The Vermont Department of Corrections on Tuesday announced a new three-year contract with Wellpath LLC to handle health services in the state’s prisons.
The department’s contract with the current provider, VitalCore Health Strategies, ends in June, and the company did not bid on the new one.
The state previously contracted with Wellpath from 2010 to 2015, when it operated under the name Correct Care Solutions. The new contract begins July 1.
In a press release issued Tuesday, Nicholas Deml, the state corrections commissioner, highlighted the increasingly difficult and important role health services play in Vermont’s prisons.
“The COVID-19 pandemic, compounded with the increase in substance use disorder and mental health challenges, significantly shifted the health needs of our incarcerated population,” he said in the release. “We are grateful to partner with a healthcare provider who will deliver the highest standard of care in this new reality, placing a renewed focus on mental health, evidence-based practices, contemporary health research, and holistic care.”
Deml was not available for an interview on Wednesday.
According to the release, Wellpath will provide “medical, mental health, substance abuse, dental, vision, on-site and off-site specialty, pharmacy, care coordination, and emergency services.” A Nashville-based company, Wellpath claims to serve 300,000 patients a day and is owned by the private equity firm H.I.G. Capital.
Two companies bid on the health services contract, according to Haley Sommer, communications director for the Department of Corrections. She declined to specify which other company offered a bid because the contract with Wellpath has not yet been signed.
For the same reason, Sommer also declined to specify the yearly cost of Wellpath’s contract with the state, but said it was a “notable increase” from the current contract with VitalCore, which had a maximum budget in its final year of more than $22.1 million.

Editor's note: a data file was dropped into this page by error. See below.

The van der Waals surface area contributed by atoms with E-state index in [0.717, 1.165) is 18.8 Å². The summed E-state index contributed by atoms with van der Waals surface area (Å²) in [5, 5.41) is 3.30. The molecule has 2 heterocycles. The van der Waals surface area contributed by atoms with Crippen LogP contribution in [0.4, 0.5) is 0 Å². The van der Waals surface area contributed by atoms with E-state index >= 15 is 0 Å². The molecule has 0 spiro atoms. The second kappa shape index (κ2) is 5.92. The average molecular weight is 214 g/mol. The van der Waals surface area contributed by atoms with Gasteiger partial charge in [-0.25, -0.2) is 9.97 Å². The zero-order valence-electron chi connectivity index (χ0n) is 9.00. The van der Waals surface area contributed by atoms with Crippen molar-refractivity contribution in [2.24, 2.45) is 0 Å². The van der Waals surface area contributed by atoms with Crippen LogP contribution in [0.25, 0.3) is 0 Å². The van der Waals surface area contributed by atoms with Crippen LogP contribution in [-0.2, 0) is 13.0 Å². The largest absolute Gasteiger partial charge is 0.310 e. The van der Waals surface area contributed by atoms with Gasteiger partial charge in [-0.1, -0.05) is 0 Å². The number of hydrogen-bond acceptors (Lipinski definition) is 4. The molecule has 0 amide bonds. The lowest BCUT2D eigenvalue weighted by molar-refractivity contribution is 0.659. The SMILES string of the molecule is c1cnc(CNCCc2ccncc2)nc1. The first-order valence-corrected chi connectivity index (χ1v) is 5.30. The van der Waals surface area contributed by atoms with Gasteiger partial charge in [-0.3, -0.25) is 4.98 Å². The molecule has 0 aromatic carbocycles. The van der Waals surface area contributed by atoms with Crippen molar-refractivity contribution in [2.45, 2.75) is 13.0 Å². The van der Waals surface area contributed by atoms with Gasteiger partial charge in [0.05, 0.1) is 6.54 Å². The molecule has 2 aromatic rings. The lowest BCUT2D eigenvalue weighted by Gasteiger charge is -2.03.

VitalCore signed its three-year contract in 2020, and therefore the costs associated with Covid-19 were not built into the deal, Sommer said. Covid-19 “dramatically changed our healthcare needs and protocols, which dramatically affected costs,” she said.
The corrections department plans a 90-day transition period in changing health care providers, according to Sommer.
The switch comes at a time when an increased number of Vermonters have died inside the state’s prisons or in corrections custody. Since January 2022, 10 people who were in custody at the Southern State Correctional Facility in Springfield have died, according to state police and corrections department reports. In 2022, a total of nine people died in corrections custody, including six at the Springfield prison. An average of three people per year died in Vermont’s prisons from 2017 through 2021.
The private companies that provide health care in Vermont’s prisons have for years drawn scrutiny for their work.
In late 2019, an incarcerated person who complained he couldn’t breathe died in state custody at Northern State Correctional Facility in Newport. Several months later, Jim Baker, the interim corrections commissioner, criticized the department’s then-health services provider, Centurion Managed Care, for the circumstances around the man’s death.
Dropping Centurion, the state then began a three-year contract with VitalCore for health care in its prisons, costing about $20 million a year at the time.
During its previous stint as Vermont’s prison health services provider, Wellpath — then Correct Care Solutions — came under fire from the Human Rights Defense Center and ACLU-VT after the company declined to provide records as part of a public records act request. The Vermont Supreme Court sided against Wellpath, arguing private contractors acting as an “instrumentality” of the state have an obligation to provide records to the public.
James Lyall, executive director of ACLU-VT, said transparency was a “longstanding concern” not just with Wellpath, but with other private medical service providers, too.
Lyall also highlighted the inherent issues with a for-profit company handling medical services in Vermont’s prisons.
Those companies have a “built-in incentive to minimize costs and maximize profits,” he said, which has “repeatedly resulted in tragedy in Vermont and around the country.”
“This is how Vermont chooses to provide health care in its prisons,” he said.